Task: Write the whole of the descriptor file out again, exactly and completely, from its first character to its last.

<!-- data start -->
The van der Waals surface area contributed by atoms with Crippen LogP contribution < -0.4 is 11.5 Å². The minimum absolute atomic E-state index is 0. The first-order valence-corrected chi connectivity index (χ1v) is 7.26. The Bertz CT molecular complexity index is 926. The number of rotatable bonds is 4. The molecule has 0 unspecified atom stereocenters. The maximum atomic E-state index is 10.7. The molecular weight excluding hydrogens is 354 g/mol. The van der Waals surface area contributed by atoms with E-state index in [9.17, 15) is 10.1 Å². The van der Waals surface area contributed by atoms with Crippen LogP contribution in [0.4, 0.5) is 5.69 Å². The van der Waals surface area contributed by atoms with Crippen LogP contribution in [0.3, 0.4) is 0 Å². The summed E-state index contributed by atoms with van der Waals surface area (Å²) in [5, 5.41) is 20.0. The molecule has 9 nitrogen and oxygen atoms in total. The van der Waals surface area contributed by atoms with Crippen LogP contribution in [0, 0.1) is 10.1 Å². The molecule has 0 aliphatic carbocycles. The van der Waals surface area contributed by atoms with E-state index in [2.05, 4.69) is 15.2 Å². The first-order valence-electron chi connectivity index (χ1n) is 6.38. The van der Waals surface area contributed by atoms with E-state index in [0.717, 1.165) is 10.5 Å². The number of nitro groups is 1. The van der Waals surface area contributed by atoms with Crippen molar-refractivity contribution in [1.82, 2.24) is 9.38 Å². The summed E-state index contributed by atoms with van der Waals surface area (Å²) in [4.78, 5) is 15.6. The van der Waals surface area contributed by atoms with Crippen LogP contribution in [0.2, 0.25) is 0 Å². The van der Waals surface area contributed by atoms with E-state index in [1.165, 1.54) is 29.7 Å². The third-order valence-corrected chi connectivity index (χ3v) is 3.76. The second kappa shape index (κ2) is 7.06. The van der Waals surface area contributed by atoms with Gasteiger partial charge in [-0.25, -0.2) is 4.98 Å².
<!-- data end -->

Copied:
The van der Waals surface area contributed by atoms with Crippen LogP contribution < -0.4 is 11.5 Å². The minimum absolute atomic E-state index is 0. The first-order valence-corrected chi connectivity index (χ1v) is 7.26. The Bertz CT molecular complexity index is 926. The number of rotatable bonds is 4. The molecule has 0 unspecified atom stereocenters. The maximum atomic E-state index is 10.7. The molecular weight excluding hydrogens is 354 g/mol. The van der Waals surface area contributed by atoms with E-state index in [9.17, 15) is 10.1 Å². The van der Waals surface area contributed by atoms with Crippen LogP contribution in [0.4, 0.5) is 5.69 Å². The van der Waals surface area contributed by atoms with Crippen LogP contribution in [0.3, 0.4) is 0 Å². The summed E-state index contributed by atoms with van der Waals surface area (Å²) in [5, 5.41) is 20.0. The molecule has 9 nitrogen and oxygen atoms in total. The van der Waals surface area contributed by atoms with Crippen LogP contribution in [0, 0.1) is 10.1 Å². The molecule has 0 aliphatic carbocycles. The van der Waals surface area contributed by atoms with E-state index in [2.05, 4.69) is 15.2 Å². The first-order valence-electron chi connectivity index (χ1n) is 6.38. The van der Waals surface area contributed by atoms with E-state index in [0.717, 1.165) is 10.5 Å². The number of nitro groups is 1. The van der Waals surface area contributed by atoms with Crippen molar-refractivity contribution in [1.82, 2.24) is 9.38 Å². The summed E-state index contributed by atoms with van der Waals surface area (Å²) in [4.78, 5) is 15.6. The van der Waals surface area contributed by atoms with Crippen LogP contribution in [0.2, 0.25) is 0 Å². The van der Waals surface area contributed by atoms with E-state index in [1.165, 1.54) is 29.7 Å². The third-order valence-corrected chi connectivity index (χ3v) is 3.76. The second kappa shape index (κ2) is 7.06. The van der Waals surface area contributed by atoms with Gasteiger partial charge in [-0.25, -0.2) is 4.98 Å².